“She has fainted! Come help!”
“Fainted! Why?”
“They did not let her take the qualifying senior Literature exam. The administrator said it was decided by the Revolutionary Directorate, for she is the ‘daughter of an anticommunist’.”
Edon almost spit with disgust. Drita had spent months studying for that final exam, so she may attend University for literature and eventually aspire to her dream of becoming a writer. He immediately stopped his train of thought—Drita was unconscious. He hurried behind Monda as she led him to a limp Drita on the hallway floor, her olive eyes had opened. Even as he lifted Drita and brought her home, Edon was filled with anger at the oppressive system.
***
The joy of Liberty fills the air. The Berlin wall has been torn down. A single autumn leaf falls from the lofty tree that stands above the bench on which Edon sits. He is holding a new paperback book, with pages yearning to be read, a story longing to be told. The front cover of the book is very simple: the title Drita and a photograph. Seeing the photograph of his young friend stings him with pain. “Drita,” his whispers, and thousands of thoughts pour into his mind. He practically holds her in his hands—her book—a best seller, but first and foremost, her diary.
Edon flips through the book. A strong gust of wind blows the pages between his fingers and it opens to page 233.

WINGS TIED
From all the angels in the clouds
One was trapped on earth,
Envied by mortals

Flawless beauty, ageless smarts
Degraded, wings tied.
On land residing
Trampled, forgotten
“Forbidden to spread its wings”…
“An angel, she was,” thinks Edon. She had blossomed into a writer, a poet, and yet— just as quickly—she had left. She left the world as an angel. Edon lifts his head and sees a young girl laughing and proudly carrying her schoolbooks, sharing joy with those around her. “Much like Drita…” he murmurs. But where was Drita? Edon can only hope she has gone up to heaven, where she can accomplish her broken dreams.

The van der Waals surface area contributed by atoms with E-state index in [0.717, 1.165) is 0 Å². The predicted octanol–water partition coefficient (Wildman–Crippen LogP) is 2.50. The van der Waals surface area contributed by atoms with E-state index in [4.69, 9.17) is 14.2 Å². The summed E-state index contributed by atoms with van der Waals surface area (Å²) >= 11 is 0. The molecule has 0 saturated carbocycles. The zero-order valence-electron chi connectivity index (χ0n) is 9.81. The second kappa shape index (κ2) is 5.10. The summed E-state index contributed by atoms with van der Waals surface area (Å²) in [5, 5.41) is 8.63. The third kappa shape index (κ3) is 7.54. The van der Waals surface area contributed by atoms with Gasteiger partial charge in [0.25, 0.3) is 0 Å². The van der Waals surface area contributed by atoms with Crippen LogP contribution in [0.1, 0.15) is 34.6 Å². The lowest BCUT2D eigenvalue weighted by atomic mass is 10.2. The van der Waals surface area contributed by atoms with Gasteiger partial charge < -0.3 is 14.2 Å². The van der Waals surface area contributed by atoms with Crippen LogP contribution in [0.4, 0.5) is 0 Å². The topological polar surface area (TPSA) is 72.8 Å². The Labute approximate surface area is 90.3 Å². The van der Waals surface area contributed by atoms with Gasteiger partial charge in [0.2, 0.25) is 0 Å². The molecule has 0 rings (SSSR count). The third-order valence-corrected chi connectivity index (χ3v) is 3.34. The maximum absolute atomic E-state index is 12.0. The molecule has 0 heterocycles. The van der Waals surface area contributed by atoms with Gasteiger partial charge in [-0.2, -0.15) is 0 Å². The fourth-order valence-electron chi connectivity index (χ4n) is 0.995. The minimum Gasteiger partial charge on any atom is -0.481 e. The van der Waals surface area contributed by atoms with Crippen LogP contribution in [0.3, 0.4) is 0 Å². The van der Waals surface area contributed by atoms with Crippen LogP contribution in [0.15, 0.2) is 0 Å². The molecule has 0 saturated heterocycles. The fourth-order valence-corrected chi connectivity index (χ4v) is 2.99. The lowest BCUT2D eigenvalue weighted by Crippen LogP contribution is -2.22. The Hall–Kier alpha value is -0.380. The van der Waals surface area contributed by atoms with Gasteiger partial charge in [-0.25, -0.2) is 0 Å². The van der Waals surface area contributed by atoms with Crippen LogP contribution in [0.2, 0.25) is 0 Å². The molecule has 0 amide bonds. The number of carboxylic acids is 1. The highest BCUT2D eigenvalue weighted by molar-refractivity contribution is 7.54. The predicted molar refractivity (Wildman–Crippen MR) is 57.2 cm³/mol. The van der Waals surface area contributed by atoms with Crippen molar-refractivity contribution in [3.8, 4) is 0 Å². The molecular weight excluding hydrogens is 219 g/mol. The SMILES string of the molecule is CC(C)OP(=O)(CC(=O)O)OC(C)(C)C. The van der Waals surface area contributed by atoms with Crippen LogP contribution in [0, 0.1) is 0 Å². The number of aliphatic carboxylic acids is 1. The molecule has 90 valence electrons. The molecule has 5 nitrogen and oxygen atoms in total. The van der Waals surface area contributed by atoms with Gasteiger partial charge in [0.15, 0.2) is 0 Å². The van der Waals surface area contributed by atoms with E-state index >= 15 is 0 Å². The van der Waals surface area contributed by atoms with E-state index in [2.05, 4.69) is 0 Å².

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This article has 35 comments. Post your own now!

Patty_Cakes said...
Nov. 12, 2012 at 11:26 am
The passage of time throughout the story was very inconsistent. It seems that you just wrote down whatever popped into mind without thinking about how you got there. It was clear that you had no plot in mind when you wrote this. I felt that you tried too hard to add in unnecessary language and “her fat sagging on all sides” did not fit with the tone of voice you were trying to portray. In the first paragraph the word grey, “turning gray from years” “a gray uneven li... (more »)
 
vividoom said...
Nov. 9, 2012 at 10:58 am
This piece is boring, the tense is inconsistent, and the storyline is hard to follow. You start off with describing her room, “Inside, floorboards creak when the slightest bit of pressure is put on them. They are turning gray from years of accumulated dust and neglectful cleaning by the hospital personnel. Follow these boards to where they meet the wall. There, a gray uneven line of molding wraps around the room. The gray paint on the walls is cracked with age. In the corner facing north... (more »)
 
MSBCBB said...
Nov. 9, 2012 at 10:53 am
I felt as this wording was too colorful, “They are turning gray from years of accumulated dust and neglectful cleaning by the hospital personnel. Follow these boards to where they meet the wall. There, a gray uneven line of molding wraps around the room. The gray paint on the walls is cracked with age.” The author simply gave us an over descripted gray room. “Her striking auburn hair contrasts with her pale skin. Dark eyebrows arch over her large olive eyes, which are closed.... (more »)
 
Chance L. said...
Nov. 9, 2012 at 10:48 am
If you’re going to put somebody in a cancer ward, you probably shouldn’t put it in a concentration camp. It doesn’t make sense that Hitler would let a Jew survive in a cancer ward. They didn’t even really have hospitals in them. If you look at this transition between times “Edon is sitting beside Drita. He wets her lips one last time. As he does so, Drita’s eyes open, just slightly, but their color radiates like rays of the sun and a twinkle of other-worldly j... (more »)
 
lilmama843 said...
Nov. 9, 2012 at 10:20 am